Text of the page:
The reference to Paul Bunyan’s ox was no coincidence, for the trucker movie quite self-consciously placed itself within the chronology of American folklore, a convoy of tall tales leading back to the dawn of our bumptious nation. Smokey and the Bandit, for example, begins with Reed crooning a sit-right-down-and-I’ll-tell-you-a-tale invitation: “You heard ‘bout the legend of Jesse James / And John Henry, just to mention some names / Well, there’s a truck-drivin’ legend in the South today / A man called Bandit from Atlanta, G.A.” The back-cover copy on my Convoy Blu-ray is quite to-the-point on another connection: “When the Western film, for many decades the staple of the American cinema, suffered a decline in the Seventies, a new sub-species helped fill the void—the trucking epic.” Indeed, the basic template of the truck movie—distrust of social contracts, rugged self-reliance, and a temporary banding together against hostile outside forces—can all be found in John Ford’s Stagecoach (39). (Ten years before They Drive By Night, Raoul Walsh had forged West with wagon master John Wayne in The Big Trail.) The image of a stagecoach even graces the side of the Bandit’s truck trailer, although the symbolism is somewhat muddled—the Bandit’s avatar is the highwayman in black holding up the stage. Along with those other sublimations of the Western which emerged at the end of the Sixties—the motorcycle/hot-rod flick and the vigilante film—the trucker movie became a favored forum in which to discuss freedom and authority, the individual and society.

No matter how we suppress the Western, it keeps boomeranging back, popping up in the oddest of places—like Western Australia. George Miller, for his part, has been known to repeat an assertion that he credits to French viewers, calling the first Mad Max a “western on wheels.” It appeared in the magic hour of the trucker trend, released in the U.S. in 1980 in an Americanese-dubbed version from the rather ironically-named American International Pictures, who’d done very well for themselves in the field of automotive carnage. (Their first release was 1955’s The Fast and the Furious.) For those who remember the Mad Max trilogy principally for everything that seemed ahead of its time about its aesthetic—the sporting goods store mix-and-match/S&M/gladiator costuming—it is interesting to re-watch the first film, itself just recently issued to Blu-ray by Shout! Factory, and see just how of its time it was. Rockatansky and his partner, Goose, are cast as hard-working new centurions hobbled in the performance of their duties by the letter of the law, à la Dirty Harry (71). In subsequent installments, social breakdown is followed by an energy crisis, though the treatment is more Aussie eco-panic than American “So what?”—it’s “Beds are Burning” vs. “I Can’t Drive 55.” The enormous success of Mad Max was, one suspects, instrumental in bankrolling Richard Franklin’s Road Games (81), a big rig-set thriller starring Stacy Keach, Jamie Lee Curtis, and a dingo—still the greatest Australian trucking movie of all time, though now it’s got Fury Road right on its donkey.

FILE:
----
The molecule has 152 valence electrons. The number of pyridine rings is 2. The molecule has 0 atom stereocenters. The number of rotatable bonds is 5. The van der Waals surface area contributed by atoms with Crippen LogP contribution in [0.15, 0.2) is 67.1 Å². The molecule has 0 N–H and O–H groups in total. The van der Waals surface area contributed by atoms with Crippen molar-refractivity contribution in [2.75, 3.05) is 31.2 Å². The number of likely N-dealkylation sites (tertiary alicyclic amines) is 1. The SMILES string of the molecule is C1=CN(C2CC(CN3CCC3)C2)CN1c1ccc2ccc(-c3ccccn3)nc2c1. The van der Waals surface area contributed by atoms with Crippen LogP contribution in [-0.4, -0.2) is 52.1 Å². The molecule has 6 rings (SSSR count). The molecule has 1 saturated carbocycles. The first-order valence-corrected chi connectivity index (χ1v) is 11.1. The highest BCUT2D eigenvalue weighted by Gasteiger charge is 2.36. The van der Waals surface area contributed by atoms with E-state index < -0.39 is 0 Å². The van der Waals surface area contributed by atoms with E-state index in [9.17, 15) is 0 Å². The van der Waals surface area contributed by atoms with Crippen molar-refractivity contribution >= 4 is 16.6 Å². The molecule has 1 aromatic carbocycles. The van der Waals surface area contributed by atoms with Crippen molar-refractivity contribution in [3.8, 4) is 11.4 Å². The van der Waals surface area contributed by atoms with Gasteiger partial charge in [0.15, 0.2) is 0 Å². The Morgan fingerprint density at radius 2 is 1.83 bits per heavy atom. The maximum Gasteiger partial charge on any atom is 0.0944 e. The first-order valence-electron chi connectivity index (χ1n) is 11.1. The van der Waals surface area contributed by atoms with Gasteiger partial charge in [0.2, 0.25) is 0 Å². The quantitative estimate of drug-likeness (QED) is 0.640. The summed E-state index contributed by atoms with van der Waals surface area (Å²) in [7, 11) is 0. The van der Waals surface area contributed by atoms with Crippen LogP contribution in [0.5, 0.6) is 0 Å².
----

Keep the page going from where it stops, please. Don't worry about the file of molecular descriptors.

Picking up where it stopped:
* As mentioned in the documentary Gay Sex in the 70s, truck trailers in the Meatpacking District were often used for fuck parties, although it is unclear if FGL are alluding to this phenomenon. Gay porn auteur Fred Halsted, from whose L.A. Plays Itself (72) Thom Andersen’s similarly titled film takes its name, used truck trailers in his short-lived sex club, Halsted’s. Though I have not seen it, Halsted’s filmography includes a film called Truck It (73), which suggests an alternate history of the suck ‘n’ fuck truck movie.